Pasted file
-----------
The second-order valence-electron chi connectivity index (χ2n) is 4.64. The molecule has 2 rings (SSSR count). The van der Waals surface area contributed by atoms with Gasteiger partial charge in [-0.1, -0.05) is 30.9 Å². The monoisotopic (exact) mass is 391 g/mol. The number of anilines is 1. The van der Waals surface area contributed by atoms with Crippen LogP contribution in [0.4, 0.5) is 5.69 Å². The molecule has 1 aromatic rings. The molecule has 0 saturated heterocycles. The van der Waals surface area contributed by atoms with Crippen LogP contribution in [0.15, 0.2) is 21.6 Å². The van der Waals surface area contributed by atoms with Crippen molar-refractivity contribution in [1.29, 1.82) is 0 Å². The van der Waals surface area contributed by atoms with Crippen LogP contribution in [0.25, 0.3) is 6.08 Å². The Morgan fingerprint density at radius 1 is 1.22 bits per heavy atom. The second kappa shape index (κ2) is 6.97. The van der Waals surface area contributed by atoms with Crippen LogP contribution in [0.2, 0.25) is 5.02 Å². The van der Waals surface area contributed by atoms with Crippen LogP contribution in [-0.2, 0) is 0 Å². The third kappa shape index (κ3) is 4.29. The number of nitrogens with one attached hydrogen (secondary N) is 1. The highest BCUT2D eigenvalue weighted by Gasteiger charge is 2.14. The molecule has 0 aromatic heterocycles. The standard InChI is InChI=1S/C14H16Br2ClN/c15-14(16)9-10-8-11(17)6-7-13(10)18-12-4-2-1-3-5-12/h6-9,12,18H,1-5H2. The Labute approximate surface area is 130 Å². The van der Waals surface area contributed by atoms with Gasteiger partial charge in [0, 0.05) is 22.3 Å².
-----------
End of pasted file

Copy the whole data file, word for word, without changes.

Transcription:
The second-order valence-electron chi connectivity index (χ2n) is 4.64. The molecule has 2 rings (SSSR count). The van der Waals surface area contributed by atoms with Gasteiger partial charge in [-0.1, -0.05) is 30.9 Å². The monoisotopic (exact) mass is 391 g/mol. The number of anilines is 1. The van der Waals surface area contributed by atoms with Crippen LogP contribution in [0.4, 0.5) is 5.69 Å². The molecule has 1 aromatic rings. The molecule has 0 saturated heterocycles. The van der Waals surface area contributed by atoms with Crippen LogP contribution in [0.15, 0.2) is 21.6 Å². The van der Waals surface area contributed by atoms with Crippen molar-refractivity contribution in [1.29, 1.82) is 0 Å². The van der Waals surface area contributed by atoms with Crippen LogP contribution in [0.25, 0.3) is 6.08 Å². The Morgan fingerprint density at radius 1 is 1.22 bits per heavy atom. The second kappa shape index (κ2) is 6.97. The van der Waals surface area contributed by atoms with Crippen LogP contribution in [0.2, 0.25) is 5.02 Å². The van der Waals surface area contributed by atoms with Crippen LogP contribution in [-0.2, 0) is 0 Å². The third kappa shape index (κ3) is 4.29. The number of nitrogens with one attached hydrogen (secondary N) is 1. The highest BCUT2D eigenvalue weighted by Gasteiger charge is 2.14. The molecule has 0 aromatic heterocycles. The standard InChI is InChI=1S/C14H16Br2ClN/c15-14(16)9-10-8-11(17)6-7-13(10)18-12-4-2-1-3-5-12/h6-9,12,18H,1-5H2. The Labute approximate surface area is 130 Å². The van der Waals surface area contributed by atoms with Gasteiger partial charge in [0, 0.05) is 22.3 Å².